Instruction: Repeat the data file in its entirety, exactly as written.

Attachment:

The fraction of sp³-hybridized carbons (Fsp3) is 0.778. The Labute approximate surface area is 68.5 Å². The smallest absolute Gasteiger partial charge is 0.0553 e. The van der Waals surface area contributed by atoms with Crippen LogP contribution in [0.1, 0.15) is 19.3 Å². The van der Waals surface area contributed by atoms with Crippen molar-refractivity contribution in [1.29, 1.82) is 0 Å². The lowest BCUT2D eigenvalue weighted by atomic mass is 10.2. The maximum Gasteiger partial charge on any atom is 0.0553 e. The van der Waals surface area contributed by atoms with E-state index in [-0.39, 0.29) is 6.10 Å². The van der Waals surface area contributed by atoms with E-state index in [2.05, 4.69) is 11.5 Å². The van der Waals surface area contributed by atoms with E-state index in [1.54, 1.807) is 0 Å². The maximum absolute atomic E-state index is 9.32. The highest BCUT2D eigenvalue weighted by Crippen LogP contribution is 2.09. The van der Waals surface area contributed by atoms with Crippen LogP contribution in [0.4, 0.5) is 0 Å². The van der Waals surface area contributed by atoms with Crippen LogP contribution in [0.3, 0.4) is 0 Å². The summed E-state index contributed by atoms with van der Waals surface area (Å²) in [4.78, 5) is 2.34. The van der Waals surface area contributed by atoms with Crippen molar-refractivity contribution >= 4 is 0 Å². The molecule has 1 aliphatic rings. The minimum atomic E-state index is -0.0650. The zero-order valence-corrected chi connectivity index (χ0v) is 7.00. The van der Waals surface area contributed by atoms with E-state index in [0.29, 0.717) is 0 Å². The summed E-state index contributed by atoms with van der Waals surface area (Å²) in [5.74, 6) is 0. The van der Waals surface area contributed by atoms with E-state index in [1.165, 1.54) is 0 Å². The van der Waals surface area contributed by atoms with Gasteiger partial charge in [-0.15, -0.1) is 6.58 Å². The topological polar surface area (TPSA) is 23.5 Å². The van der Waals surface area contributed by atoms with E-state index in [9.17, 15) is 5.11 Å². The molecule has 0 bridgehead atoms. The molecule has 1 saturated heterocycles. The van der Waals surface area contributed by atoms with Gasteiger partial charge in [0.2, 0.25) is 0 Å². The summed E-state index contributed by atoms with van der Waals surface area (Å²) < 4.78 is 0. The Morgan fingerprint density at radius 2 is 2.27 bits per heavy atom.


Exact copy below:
The fraction of sp³-hybridized carbons (Fsp3) is 0.778. The Labute approximate surface area is 68.5 Å². The smallest absolute Gasteiger partial charge is 0.0553 e. The van der Waals surface area contributed by atoms with Crippen LogP contribution in [0.1, 0.15) is 19.3 Å². The van der Waals surface area contributed by atoms with Crippen molar-refractivity contribution in [1.29, 1.82) is 0 Å². The lowest BCUT2D eigenvalue weighted by atomic mass is 10.2. The maximum Gasteiger partial charge on any atom is 0.0553 e. The van der Waals surface area contributed by atoms with E-state index in [-0.39, 0.29) is 6.10 Å². The van der Waals surface area contributed by atoms with E-state index in [2.05, 4.69) is 11.5 Å². The van der Waals surface area contributed by atoms with E-state index in [1.54, 1.807) is 0 Å². The maximum absolute atomic E-state index is 9.32. The highest BCUT2D eigenvalue weighted by Crippen LogP contribution is 2.09. The van der Waals surface area contributed by atoms with Crippen LogP contribution in [0.4, 0.5) is 0 Å². The van der Waals surface area contributed by atoms with Crippen LogP contribution in [0.3, 0.4) is 0 Å². The summed E-state index contributed by atoms with van der Waals surface area (Å²) in [4.78, 5) is 2.34. The van der Waals surface area contributed by atoms with Crippen molar-refractivity contribution >= 4 is 0 Å². The molecule has 1 aliphatic rings. The minimum atomic E-state index is -0.0650. The zero-order valence-corrected chi connectivity index (χ0v) is 7.00. The van der Waals surface area contributed by atoms with E-state index in [0.29, 0.717) is 0 Å². The summed E-state index contributed by atoms with van der Waals surface area (Å²) in [5.74, 6) is 0. The van der Waals surface area contributed by atoms with E-state index in [1.165, 1.54) is 0 Å². The van der Waals surface area contributed by atoms with Gasteiger partial charge in [-0.15, -0.1) is 6.58 Å². The topological polar surface area (TPSA) is 23.5 Å². The van der Waals surface area contributed by atoms with E-state index in [9.17, 15) is 5.11 Å². The molecule has 0 bridgehead atoms. The molecule has 1 saturated heterocycles. The van der Waals surface area contributed by atoms with Gasteiger partial charge in [0.2, 0.25) is 0 Å². The summed E-state index contributed by atoms with van der Waals surface area (Å²) < 4.78 is 0. The Morgan fingerprint density at radius 2 is 2.27 bits per heavy atom.